(1) Subject to public order, morality and health and to the other provisions of this Part, all persons are equally entitled to freedom of conscience and the right freely to profess, practise and propagate religion.

 

(2) Nothing in this article shall affect the operation of any existing law or prevent the State from making any law—

(a) regulating or restricting any economic, financial, political or other secular activity which may be associated with religious practice;

(b) providing for social welfare and reform or the throwing open of Hindu religious institutions of a public character to all classes and sections of Hindus.

 

Explanation I.—The wearing and carrying of kirpans shall be deemed to be included in the profession of the Sikh religion.

 

Explanation II.—In sub-clause (b) of clause (2), the reference to Hindus shall be construed as including a reference to persons professing the Sikh, Jaina or Buddhist religion, and the reference to Hindu religious institutions shall be construed accordingly.

Debate Summary

Article 19, Draft Constitution of India, 1950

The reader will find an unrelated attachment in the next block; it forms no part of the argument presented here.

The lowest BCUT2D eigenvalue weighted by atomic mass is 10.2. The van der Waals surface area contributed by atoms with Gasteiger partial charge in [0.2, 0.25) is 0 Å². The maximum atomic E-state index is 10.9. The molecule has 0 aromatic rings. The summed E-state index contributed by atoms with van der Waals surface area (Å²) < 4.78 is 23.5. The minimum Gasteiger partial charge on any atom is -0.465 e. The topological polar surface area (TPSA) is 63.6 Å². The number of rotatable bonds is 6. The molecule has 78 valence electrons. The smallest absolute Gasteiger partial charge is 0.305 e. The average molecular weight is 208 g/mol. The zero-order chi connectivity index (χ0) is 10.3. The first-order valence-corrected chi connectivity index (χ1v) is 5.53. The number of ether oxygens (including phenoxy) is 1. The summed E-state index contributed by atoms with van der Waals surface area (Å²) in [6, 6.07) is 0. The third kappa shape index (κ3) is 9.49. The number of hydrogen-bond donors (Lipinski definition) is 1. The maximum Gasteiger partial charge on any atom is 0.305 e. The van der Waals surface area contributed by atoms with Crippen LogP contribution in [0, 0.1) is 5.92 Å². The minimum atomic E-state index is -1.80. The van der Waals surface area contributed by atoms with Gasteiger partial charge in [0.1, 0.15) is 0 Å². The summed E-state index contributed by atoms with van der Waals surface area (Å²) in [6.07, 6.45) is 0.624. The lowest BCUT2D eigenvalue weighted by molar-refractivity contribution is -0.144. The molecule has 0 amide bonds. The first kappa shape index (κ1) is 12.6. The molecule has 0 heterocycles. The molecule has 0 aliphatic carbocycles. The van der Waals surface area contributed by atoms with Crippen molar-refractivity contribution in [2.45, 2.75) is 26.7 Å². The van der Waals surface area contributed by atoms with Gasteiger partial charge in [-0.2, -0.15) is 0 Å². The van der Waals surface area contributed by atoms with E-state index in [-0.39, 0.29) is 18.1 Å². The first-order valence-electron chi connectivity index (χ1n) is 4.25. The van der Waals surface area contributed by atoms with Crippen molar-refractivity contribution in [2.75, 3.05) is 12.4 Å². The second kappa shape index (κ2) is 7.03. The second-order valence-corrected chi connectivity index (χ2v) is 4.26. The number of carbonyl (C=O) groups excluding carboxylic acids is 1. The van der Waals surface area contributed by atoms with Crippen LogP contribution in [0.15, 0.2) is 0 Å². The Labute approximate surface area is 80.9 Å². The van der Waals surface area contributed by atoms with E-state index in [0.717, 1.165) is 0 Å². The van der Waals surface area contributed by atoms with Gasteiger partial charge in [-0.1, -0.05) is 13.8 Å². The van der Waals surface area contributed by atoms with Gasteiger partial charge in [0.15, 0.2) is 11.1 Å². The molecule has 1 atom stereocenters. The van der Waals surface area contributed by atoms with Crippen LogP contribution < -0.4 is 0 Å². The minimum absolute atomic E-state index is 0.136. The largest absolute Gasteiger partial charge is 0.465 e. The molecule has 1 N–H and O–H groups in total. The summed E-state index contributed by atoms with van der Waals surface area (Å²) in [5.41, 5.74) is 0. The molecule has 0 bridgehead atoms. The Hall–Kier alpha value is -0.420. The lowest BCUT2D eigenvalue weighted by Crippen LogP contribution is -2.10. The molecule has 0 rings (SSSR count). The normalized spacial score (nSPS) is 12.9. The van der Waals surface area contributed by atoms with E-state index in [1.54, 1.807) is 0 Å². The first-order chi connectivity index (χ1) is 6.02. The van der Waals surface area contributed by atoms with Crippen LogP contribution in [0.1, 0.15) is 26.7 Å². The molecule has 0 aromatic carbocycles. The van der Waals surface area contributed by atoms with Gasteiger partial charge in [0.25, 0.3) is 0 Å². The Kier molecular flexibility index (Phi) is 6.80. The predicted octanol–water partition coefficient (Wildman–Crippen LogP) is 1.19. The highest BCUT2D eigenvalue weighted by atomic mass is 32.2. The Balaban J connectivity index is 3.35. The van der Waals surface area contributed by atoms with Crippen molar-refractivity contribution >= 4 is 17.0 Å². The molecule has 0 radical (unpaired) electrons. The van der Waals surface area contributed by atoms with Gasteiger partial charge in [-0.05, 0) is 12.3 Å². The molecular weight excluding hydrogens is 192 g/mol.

(1) Subject to public order, morality and health and to the other provisions of this Part, all persons are equally entitled to freedom of conscience and the right freely to profess, practise and propagate religion.

Explanation. - The wearing and carrying of kirpans shall be deemed to be included in the profession of the Sikh religion.

(2) Nothing in this article shall affect the operation of any existing law or preclude the State from making any law-

(a) Regulating or restricting any economic, financial, political or other secular activity which may be associated with religious practice;

(b) For social welfare and reform or for throwing open Hindu religious institutions of a public character to any class or section of Hindus.

 

Draft Article 19 was introduced and debated in the Constituent Assembly on the 3rd and 6th of December 1948. It is the core and gateways provision of the right to religious freedom section of the Constitution.

 

The mention of freedom to propagate religion triggered some conflict in the Assembly. Some members were concerned that it could facilitate conversions – forced and voluntary. Others argued that the propagation of religion did not mean forced or violent conversions. Further, it was noted that the free propagation of religion could lead to different religious communities learning about each other’s religions, thereby promoting understanding and peace.

 

An important strand of the debate centred around the sub-clause which threw open Hindu religious institutions to any class or section of Hindus. A member wanted the scope of the Article to extend beyond Hindus to Buddhists, Jains and Christians. Another member proposed that ‘any class or section…’ be replaced ‘all classes…’ to include a larger range of religious institutions.

 

The Assembly adopted the Article with some amendments.

 

(In 1949, the Assembly passed an amendment that brought Buddhists, Jains and Sikhs)